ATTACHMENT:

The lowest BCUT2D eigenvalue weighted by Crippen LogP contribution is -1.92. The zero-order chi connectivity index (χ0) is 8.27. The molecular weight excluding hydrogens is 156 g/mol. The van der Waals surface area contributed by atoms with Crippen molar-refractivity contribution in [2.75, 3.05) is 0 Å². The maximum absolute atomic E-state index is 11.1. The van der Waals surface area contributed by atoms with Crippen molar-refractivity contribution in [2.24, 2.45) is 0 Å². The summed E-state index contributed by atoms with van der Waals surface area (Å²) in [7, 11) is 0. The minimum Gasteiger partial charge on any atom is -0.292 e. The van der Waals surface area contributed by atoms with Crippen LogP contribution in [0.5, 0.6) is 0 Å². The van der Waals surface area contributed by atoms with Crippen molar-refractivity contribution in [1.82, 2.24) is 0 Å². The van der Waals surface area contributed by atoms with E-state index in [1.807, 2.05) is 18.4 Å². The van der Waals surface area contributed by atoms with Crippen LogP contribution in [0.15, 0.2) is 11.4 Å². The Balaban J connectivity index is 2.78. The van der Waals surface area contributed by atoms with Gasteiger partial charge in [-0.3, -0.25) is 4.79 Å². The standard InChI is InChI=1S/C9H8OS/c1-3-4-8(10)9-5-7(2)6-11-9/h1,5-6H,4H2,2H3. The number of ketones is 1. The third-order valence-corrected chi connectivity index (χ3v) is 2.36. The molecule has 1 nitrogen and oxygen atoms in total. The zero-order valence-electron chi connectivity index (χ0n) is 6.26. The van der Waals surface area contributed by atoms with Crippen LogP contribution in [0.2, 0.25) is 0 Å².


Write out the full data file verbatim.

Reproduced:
The lowest BCUT2D eigenvalue weighted by Crippen LogP contribution is -1.92. The zero-order chi connectivity index (χ0) is 8.27. The molecular weight excluding hydrogens is 156 g/mol. The van der Waals surface area contributed by atoms with Crippen molar-refractivity contribution in [2.75, 3.05) is 0 Å². The maximum absolute atomic E-state index is 11.1. The van der Waals surface area contributed by atoms with Crippen molar-refractivity contribution in [2.24, 2.45) is 0 Å². The summed E-state index contributed by atoms with van der Waals surface area (Å²) in [7, 11) is 0. The minimum Gasteiger partial charge on any atom is -0.292 e. The van der Waals surface area contributed by atoms with Crippen LogP contribution in [0.5, 0.6) is 0 Å². The van der Waals surface area contributed by atoms with Crippen molar-refractivity contribution in [1.82, 2.24) is 0 Å². The van der Waals surface area contributed by atoms with E-state index in [1.807, 2.05) is 18.4 Å². The van der Waals surface area contributed by atoms with Crippen LogP contribution in [0.15, 0.2) is 11.4 Å². The Balaban J connectivity index is 2.78. The van der Waals surface area contributed by atoms with Gasteiger partial charge in [-0.3, -0.25) is 4.79 Å². The standard InChI is InChI=1S/C9H8OS/c1-3-4-8(10)9-5-7(2)6-11-9/h1,5-6H,4H2,2H3. The number of ketones is 1. The third-order valence-corrected chi connectivity index (χ3v) is 2.36. The molecule has 1 nitrogen and oxygen atoms in total. The zero-order valence-electron chi connectivity index (χ0n) is 6.26. The van der Waals surface area contributed by atoms with Crippen LogP contribution in [0.2, 0.25) is 0 Å².